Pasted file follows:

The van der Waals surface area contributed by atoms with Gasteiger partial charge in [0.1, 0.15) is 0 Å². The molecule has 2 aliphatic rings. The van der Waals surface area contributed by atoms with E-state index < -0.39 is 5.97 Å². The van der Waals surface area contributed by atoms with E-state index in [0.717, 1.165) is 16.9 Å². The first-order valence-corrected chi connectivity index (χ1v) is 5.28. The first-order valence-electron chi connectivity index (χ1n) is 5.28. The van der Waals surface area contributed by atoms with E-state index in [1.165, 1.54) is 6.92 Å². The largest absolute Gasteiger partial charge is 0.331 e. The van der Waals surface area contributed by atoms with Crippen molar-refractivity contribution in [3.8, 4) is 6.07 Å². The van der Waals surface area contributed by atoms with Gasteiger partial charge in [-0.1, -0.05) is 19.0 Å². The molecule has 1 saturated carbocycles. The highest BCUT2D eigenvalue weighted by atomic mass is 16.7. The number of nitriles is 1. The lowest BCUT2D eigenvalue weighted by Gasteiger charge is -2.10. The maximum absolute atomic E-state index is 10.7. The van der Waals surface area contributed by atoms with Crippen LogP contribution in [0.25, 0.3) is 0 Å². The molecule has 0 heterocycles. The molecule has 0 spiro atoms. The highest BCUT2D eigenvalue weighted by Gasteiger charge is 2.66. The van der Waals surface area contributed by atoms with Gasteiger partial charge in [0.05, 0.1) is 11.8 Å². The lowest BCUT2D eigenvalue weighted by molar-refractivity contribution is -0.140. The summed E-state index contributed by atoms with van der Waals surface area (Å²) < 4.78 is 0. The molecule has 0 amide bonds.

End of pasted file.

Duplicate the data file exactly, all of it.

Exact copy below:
The van der Waals surface area contributed by atoms with Gasteiger partial charge in [0.1, 0.15) is 0 Å². The molecule has 2 aliphatic rings. The van der Waals surface area contributed by atoms with E-state index < -0.39 is 5.97 Å². The van der Waals surface area contributed by atoms with E-state index in [0.717, 1.165) is 16.9 Å². The first-order valence-corrected chi connectivity index (χ1v) is 5.28. The first-order valence-electron chi connectivity index (χ1n) is 5.28. The van der Waals surface area contributed by atoms with E-state index in [1.165, 1.54) is 6.92 Å². The largest absolute Gasteiger partial charge is 0.331 e. The van der Waals surface area contributed by atoms with Crippen molar-refractivity contribution in [3.8, 4) is 6.07 Å². The van der Waals surface area contributed by atoms with Gasteiger partial charge in [-0.1, -0.05) is 19.0 Å². The molecule has 1 saturated carbocycles. The highest BCUT2D eigenvalue weighted by atomic mass is 16.7. The number of nitriles is 1. The lowest BCUT2D eigenvalue weighted by Gasteiger charge is -2.10. The maximum absolute atomic E-state index is 10.7. The van der Waals surface area contributed by atoms with Crippen LogP contribution in [0.25, 0.3) is 0 Å². The molecule has 0 heterocycles. The molecule has 0 spiro atoms. The highest BCUT2D eigenvalue weighted by Gasteiger charge is 2.66. The van der Waals surface area contributed by atoms with Gasteiger partial charge in [0.05, 0.1) is 11.8 Å². The lowest BCUT2D eigenvalue weighted by molar-refractivity contribution is -0.140. The summed E-state index contributed by atoms with van der Waals surface area (Å²) < 4.78 is 0. The molecule has 0 amide bonds.